E n Theory of Signs, concepts and classification criteria of Charles Sanders To seek are essential for the systematic organization of semiotics as a scientific discipline and empirical research that derives from it. It is impossible, in the brevity of these pages, develop theoretical reason to fully justify such a claim. They seek to meet a more humble goal, namely the brief presentation of these basic ideas are especially upgradable thought to be ordered. Also outline some of these ideas have already been upgraded, calling attention to the lack of an adequate study of their theory semiótica1, reserving, however, for another further development, the exhibition on the steps of the derivation and critical contrast produced against other theories, such as Ogden and Richard, in particular, that of Ch / Morris, which also come abundant guidelines for the systematization of signs [relatively] formalized. C
hen we say that two words are synonymous, we mean that among them there is a relationship of equal significance, meaning that both can be used to express the same thing. For example, woman and wife are employed on many occasions to say the same, as content and happy. Synonyms can be used interchangeably in any context. Lethal - deadly, unharmed - unharmed, bribery - bribery, fatigue - tiredness, farmer - farmer, immaculate - spotless, are just some examples of situations where you do not care to use one word or another, as with any of them express the same .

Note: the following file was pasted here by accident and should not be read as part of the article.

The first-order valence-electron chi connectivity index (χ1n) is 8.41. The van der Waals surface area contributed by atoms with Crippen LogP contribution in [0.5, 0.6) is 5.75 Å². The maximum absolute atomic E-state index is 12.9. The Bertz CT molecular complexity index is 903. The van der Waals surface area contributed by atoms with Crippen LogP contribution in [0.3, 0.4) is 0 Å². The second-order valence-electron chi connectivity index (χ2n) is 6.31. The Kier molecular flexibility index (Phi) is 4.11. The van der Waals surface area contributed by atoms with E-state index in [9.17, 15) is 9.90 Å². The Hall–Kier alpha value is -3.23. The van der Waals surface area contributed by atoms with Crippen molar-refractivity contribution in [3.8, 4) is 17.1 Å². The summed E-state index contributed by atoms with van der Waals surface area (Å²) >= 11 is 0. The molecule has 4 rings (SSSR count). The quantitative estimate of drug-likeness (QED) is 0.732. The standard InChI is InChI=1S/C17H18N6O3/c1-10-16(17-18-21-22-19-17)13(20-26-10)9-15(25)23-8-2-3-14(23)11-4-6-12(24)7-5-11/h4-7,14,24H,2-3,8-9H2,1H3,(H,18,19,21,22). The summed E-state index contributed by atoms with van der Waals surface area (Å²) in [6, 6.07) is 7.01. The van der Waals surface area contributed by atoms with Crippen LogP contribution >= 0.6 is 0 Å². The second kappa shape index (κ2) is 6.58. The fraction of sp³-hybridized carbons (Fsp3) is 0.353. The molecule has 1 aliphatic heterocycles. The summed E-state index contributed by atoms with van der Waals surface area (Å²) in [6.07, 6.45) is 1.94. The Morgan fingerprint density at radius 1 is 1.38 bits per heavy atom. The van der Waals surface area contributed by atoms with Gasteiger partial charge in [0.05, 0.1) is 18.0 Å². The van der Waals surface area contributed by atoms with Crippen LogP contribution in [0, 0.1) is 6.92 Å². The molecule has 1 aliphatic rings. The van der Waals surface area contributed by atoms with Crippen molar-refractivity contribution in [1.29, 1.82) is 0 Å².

Linguistics is the scientific study of both the structure of natural languages and the knowledge that speakers have of them. The word "linguist" is first found on page 1 of Volume I of the work des Choix des troubadours Poésies written in 1816 by Raynouard. The word "linguistics" first appeared in 1883. However, it was not until the Cours de linguistiquegénérale, attributed to Ferdinand de Saussure, when he gave this science birth.1 civil registration